Democrats keep flipping seats in state special elections

Two women who won this week explain how they did it.

Democrat Annette Taddeo CREDIT: AP Photo/Alan Diaz
Democrat Annette Taddeo CREDIT: AP Photo/Alan Diaz

Two Democratic women flipped seats in special elections for their states’ legislatures on Tuesday, bringing the total number of seats the party has taken from the GOP this year to eight. Republicans, meanwhile, have yet to flip a single Democratic held seat.

In Florida, three-time candidate Annette Taddeo won a Miami-area state Senate seat in a district that went for Hillary Clinton in 2016 but traditionally supports Republicans down-ballot. And in New Hampshire, Democrat Kari Lerner, a first-time politician, won a state House seat in a district that Trump won by 23 points.

“I think people have been shaken out of their complacency,” Lerner told ThinkProgress about how she was able to win a Republican seat.

Lerner said she attributes her win to a combination of local issues and her district’s growing frustration with the fact that politicians, especially those in Washington, won’t listen to their concerns. Many of the people who told Lerner they voted for her, she said, voted for Trump in November but have grown to regret that decision.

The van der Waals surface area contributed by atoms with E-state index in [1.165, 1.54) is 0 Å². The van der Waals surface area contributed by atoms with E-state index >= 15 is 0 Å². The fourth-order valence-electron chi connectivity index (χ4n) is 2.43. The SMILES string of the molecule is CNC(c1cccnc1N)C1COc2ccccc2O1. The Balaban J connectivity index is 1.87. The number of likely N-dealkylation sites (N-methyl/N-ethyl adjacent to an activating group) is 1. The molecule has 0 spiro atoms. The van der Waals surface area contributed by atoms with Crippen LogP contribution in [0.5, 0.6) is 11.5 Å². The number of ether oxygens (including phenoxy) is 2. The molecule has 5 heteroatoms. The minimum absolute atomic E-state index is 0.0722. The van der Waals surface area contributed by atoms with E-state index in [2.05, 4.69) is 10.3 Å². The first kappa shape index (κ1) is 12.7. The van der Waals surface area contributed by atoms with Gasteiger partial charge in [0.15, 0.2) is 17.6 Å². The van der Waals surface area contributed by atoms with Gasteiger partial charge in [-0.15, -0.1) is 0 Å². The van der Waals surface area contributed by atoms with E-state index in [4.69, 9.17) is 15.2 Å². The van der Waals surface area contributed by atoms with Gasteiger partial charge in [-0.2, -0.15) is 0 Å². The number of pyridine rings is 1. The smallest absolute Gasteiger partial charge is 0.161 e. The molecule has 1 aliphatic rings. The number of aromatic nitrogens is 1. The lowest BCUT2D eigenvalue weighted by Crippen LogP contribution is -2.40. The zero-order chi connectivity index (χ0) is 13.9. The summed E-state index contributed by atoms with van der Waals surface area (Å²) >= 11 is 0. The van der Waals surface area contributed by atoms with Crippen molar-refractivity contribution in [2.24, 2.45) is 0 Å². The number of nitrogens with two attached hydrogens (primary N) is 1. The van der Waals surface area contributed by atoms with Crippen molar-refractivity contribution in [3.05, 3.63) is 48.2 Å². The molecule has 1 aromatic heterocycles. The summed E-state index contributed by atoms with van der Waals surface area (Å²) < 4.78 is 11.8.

Taddeo agreed, saying that voters in Florida feel a disconnect with the politicians they send to the capital.

“Washington could use more listening to people on the ground,” Taddeo told ThinkProgress.

Lerner’s opponent has called for a recount — she won by just 39 votes in a low turnout election — but if she prevails, she will not be the only Democrat to win a GOP seat this year in a district that supported Trump. On September 12, Democrats won two seats — one in Oklahoma and one in New Hampshire — that Trump also won by double digits. According to Daily Kos, out of the eight seats Democrats have flipped in special elections this year, the average favored Trump by 13 points.


For Taddeo, the growing grassroots resistance movement since Trump’s election played largely into her victory. She said she relied heavily on volunteers — both from her district and around the country — to knock on doors, make phone calls, and send hand-written postcards to her district’s citizens.

While the race in her district was likely swayed by factors outside her control, including Hurricane Irma which wiped out power to much of her district during the early voting period, Taddeo said the results show that anger with Trump and grassroots activism can and will continue to help Democrats win seats. Though she has run for office a number of times in Florida, she said this is the first time she’s seen so much grassroots energy.

Democrats on the national level are already looking at how they can channel that engagement into more electoral victories.

“This crucial win tonight is a great representation of Democrats’ winning momentum and increased engagement in the Trump era,” Democratic Legislative Campaign Committee Executive Director Jessica Post said in a statement Tuesday night.